After months of hiking, travel, and thinking, I realized that I wanted to slow things down even more than the already slow process of working with film and making prints by hand in the darkroom.  Even though by contemporary standards, I produced a low volume of work, I feel that it is still too much.  

I have a deep desire to create less and work even slower so that I can create more impactful and meaning work that is fueled by emotion and is stood up by a greater purpose. 

I don't actually know the full vision at this point because it can only be realized by taking one step at a time.  The steps right now are leading me to make my own custom handmade silver gelatin negative emulsions so I can pour 8x10 and 11x14 dry plate glass negatives.  

DIY Handmade Dry Plate Analog Photography by Tim LaytonDIY Handmade Dry Plate Analog Photography by Tim Layton The process of making the emulsions from raw materials, cutting and preparing the glass, and pouring the plates by hand spans the course of many days in order to just have a negative medium suitable for exposure and development.  This is in stark contrast to loading a sheet of commercial film taking only a few seconds.

But it isn't just about the ultra slow and contemplative workflow, it is about using a medium that helps me realize the vision that I have in my minds eye. 

Being able to control the spectral sensitivity of the emulsion along with direct control over my developing formula, I have a new level of control that wasn't available to me when using commercial panchromatic films and developers. 

But it doesn't stop here.  I don't plan on using my typical lenses that are known for their incredible detail, resolution, and contrast. I will be exploring a variety of vintage lenses that will help me fully realize my vision.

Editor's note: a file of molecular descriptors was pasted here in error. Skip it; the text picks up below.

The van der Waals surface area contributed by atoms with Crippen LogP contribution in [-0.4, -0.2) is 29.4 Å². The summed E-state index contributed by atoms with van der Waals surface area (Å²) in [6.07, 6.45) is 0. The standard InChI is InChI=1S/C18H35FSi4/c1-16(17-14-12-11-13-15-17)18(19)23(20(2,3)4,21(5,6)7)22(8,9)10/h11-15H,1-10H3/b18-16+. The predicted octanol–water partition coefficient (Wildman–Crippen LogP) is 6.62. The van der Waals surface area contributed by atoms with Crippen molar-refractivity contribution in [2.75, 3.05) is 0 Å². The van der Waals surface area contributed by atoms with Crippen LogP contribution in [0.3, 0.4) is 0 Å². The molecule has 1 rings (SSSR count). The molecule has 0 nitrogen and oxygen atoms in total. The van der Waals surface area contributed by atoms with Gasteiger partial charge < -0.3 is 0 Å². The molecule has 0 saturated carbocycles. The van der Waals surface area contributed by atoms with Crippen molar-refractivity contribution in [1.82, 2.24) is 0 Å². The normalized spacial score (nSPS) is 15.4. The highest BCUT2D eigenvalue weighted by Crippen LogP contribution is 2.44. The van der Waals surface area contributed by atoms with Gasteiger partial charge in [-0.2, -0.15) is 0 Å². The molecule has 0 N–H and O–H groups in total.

If you like this article, join thousands of other photographers around the world and subscribe to our Free Analog Photography Journal.  Tim Jr and I work hard to bring you interesting and helpful original content for analog photographers that you won't see anywhere else.  All of the tips, articles, tutorials, and videos that we create are made right in our darkroom that we personally built.

At this point, I honestly don't know the combination of mediums, methods, and gear that I want to use for my latest work and portfolio, but I am going to push forward and see where the path takes me. 

Tim Layton Holding "New Life" Wild Horses of Missouri B&W Silver Gelatin PrintTim Layton Holding "New Life" Wild Horses of Missouri B&W Silver Gelatin Print If you have been following me in the last few years, then you already know that I have been following and photographing wild horses. 

These majestic symbols of American freedom have completely captured my creative spirit and soul.  No subject in my entire career has ever moved me so deeply.

I have a problem.  I want to ultimately create handmade fine art of the wild horses using large and ultra large format dry plates and vintage lenses, but on a technical level, it is effectively impossible to capture wild horses using this medium and gear.  

I am evaluating my options, and I think one path that I will explore is to continue capturing on 35mm roll film because I need the mobility, speed, and agility that 35mm and long glass affords me.